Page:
Gatwick and Heathrow Airports compete for permission to build the UK’s next runway

Heathrow

UK airports Gatwick and Heathrow both announced expansion plans on Tuesday, with Gatwick proposing a second runway and Heathrow planning either a third runway or extending its northern runway to the west.

The revised plans from both airports will be submitted to the Airports Commission, a government-appointed body which is responsible for making decisions on how the UK’s air capacity can be expanded, on 14 May 2014.

According to Heathrow, its expansion is critical to UK economy and will create more than 100,000 new jobs with the addition of forty new long haul destinations to countries such as San José, Wuhan and Kolkata, which are said to be fast growing economies. It anticipates that the economic benefits would be at least GBP100bn. The airport currently handles 65% of the UK’s GBP400bn freight exports and expects to double its cargo capacity if its expansion plans are approved. A third runway at Heathrow would be delivered by 2025.

Gatwick argues that a new runway at its airport would be delivered around five years earlier than a third runway at Heathrow at no additional cost or risk to the taxpayer. It would enable more people to fly to more destinations, generating further competition, keeping fares low, and delivering a further GBP40bn in economic benefits to the UK. Expansion at Gatwick would also provide more than 120,000 jobs in London and the South East, which would rebalance the economy away from the overheated M4 corridor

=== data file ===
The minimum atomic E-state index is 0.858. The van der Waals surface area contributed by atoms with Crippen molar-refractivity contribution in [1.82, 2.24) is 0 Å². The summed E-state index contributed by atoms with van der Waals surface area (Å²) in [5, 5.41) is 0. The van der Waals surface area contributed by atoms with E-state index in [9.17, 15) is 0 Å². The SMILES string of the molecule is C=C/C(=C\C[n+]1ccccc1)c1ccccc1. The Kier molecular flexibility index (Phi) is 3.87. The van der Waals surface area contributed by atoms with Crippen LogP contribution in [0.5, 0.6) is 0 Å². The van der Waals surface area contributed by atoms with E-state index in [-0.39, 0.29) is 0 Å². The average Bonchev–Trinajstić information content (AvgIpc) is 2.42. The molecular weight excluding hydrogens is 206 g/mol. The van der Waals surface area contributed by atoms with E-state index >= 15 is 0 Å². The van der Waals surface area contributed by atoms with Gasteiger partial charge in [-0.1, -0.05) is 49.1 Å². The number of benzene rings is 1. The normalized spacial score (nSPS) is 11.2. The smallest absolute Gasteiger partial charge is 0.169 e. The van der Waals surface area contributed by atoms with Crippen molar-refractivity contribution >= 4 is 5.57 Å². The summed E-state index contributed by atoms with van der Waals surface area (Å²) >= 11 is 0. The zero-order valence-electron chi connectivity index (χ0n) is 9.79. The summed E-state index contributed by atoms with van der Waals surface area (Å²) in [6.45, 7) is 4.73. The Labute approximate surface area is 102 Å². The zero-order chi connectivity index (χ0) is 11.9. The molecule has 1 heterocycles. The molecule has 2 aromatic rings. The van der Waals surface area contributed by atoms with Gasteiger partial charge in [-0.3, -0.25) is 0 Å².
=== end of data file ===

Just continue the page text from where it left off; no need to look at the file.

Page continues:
Heathrow will make its submission following consultations with local residents and businesses, the public, businesses around the country, passengers, airlines and elected representatives across the UK’s nations and regions. It added that it has allocated a compensation fund of over GBP550m for its impact on noise insulation and property compensation in surrounding communities. Although moving the proposed runway farther south will mean that 12,000 fewer people would be affected by significant noise.

However, Gatwick said that fewer homes will be under the flight path than at Heathrow and if it succeeds in its application to build a second runway, the airport will also compensate those most affected with an offer of GBP1,000 per annum towards their Council. Gatwick has also introduced a noise and insulation scheme.

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